Andy, It’s ‘Therapetic’
I’m standing in the early spring darkness: a day-for-night scene in the vein of those “Andy Griffith” episodes when they wanted to portray Mayberry by night but you could see the sun shining through the dark filters.
Our hosts have provided a keg of Busch and are keeping the late New Wave tunes cranking. Men Without Hats’ “Safety Dance” has segued into Wang Chung’s “Everybody Wang Chung Tonight” into Men At Work’s “Who Can It Be Now?”
I don’t know a lot of these people even though they’re members of the English Department, like me. But then, I’m beginning my dissertation, and so many of them are thinking only of whether they’ll take Master’s comps or write a thesis. I see my friend Steve talking to the woman he loves and who maybe loves him back, but then, she’s married so “who can it be now” indeed?
Like usual, I invited my roommate, Sean, a wild and worldly guy from Pittsburgh who spent the previous two years in Senegal under Peace Corps auspices. I didn’t know him before last fall, but I needed a roommate, and he seemed harmless. But he’s caused trouble at other parties, hitting on already-taken girls and causing one boyfriend to confront me:
“You better tell that roommate of yours to leave Joanna alone. She’s mine.”
As if Sean were “mine.”
Still, I like Sean; he’s a good late-night companion, and I don’t care whom he hits on as long as he leaves my face out of it. So I invited him again, for in another month I’ll be moving to a basement apartment across town and never see him for the rest of my life.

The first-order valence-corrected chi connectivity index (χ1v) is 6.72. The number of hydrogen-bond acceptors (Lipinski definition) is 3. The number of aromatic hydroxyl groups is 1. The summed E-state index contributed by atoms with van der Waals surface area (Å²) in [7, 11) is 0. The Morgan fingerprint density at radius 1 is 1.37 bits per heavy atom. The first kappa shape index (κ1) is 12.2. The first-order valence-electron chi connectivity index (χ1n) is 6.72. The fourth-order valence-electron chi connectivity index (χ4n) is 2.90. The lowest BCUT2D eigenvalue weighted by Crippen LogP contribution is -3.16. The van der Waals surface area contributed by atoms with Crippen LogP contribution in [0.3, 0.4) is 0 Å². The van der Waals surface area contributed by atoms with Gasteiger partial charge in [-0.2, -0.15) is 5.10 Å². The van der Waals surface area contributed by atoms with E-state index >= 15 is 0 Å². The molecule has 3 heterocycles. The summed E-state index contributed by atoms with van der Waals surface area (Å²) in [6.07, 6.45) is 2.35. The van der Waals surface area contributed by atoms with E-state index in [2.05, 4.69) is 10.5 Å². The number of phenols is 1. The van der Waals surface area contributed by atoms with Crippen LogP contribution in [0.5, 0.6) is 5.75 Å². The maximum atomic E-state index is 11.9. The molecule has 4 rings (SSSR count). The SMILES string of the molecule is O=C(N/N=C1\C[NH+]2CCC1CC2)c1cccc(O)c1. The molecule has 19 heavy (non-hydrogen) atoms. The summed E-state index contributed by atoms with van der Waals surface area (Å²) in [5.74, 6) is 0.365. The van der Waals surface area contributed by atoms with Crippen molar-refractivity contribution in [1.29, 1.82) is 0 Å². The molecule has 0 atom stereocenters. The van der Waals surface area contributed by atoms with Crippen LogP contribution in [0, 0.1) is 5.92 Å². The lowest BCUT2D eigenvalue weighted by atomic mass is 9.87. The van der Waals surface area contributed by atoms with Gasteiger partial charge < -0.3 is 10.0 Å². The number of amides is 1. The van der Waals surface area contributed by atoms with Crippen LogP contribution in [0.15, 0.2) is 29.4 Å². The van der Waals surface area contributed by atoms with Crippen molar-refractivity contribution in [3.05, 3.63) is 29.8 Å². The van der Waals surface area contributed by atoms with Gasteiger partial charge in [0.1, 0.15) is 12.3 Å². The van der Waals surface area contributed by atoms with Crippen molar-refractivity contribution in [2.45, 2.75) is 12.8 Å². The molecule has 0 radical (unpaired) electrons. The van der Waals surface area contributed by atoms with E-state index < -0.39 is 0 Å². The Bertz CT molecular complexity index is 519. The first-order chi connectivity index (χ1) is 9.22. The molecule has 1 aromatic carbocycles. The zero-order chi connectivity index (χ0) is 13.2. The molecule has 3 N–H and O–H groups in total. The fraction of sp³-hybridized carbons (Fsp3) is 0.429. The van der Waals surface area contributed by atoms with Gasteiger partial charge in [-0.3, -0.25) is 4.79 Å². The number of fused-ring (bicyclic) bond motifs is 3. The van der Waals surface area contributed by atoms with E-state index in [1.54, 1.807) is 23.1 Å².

So as I’m observing Steve and listening to Van Halen’s “Jump” and wondering just who has taken over this time in my life, I see Sean coming, followed by a guy I’ve encountered before. A short guy with a combo peach-fuzz beard and upper-lip sneer. An obnoxious jerk even when he’s not drunk.
I give Sean a look.
He shrugs, half-grins, and whispers, “He followed me.”
Terry Barr writes about music and memory for culturemass.com, and his essays have appeared in Red Fez, Steel Toe Review, Bookends Review, and Hirschworth. He teaches Creative Nonfiction at Presbyterian College and live in Greenville, SC, with his wife and two daughters.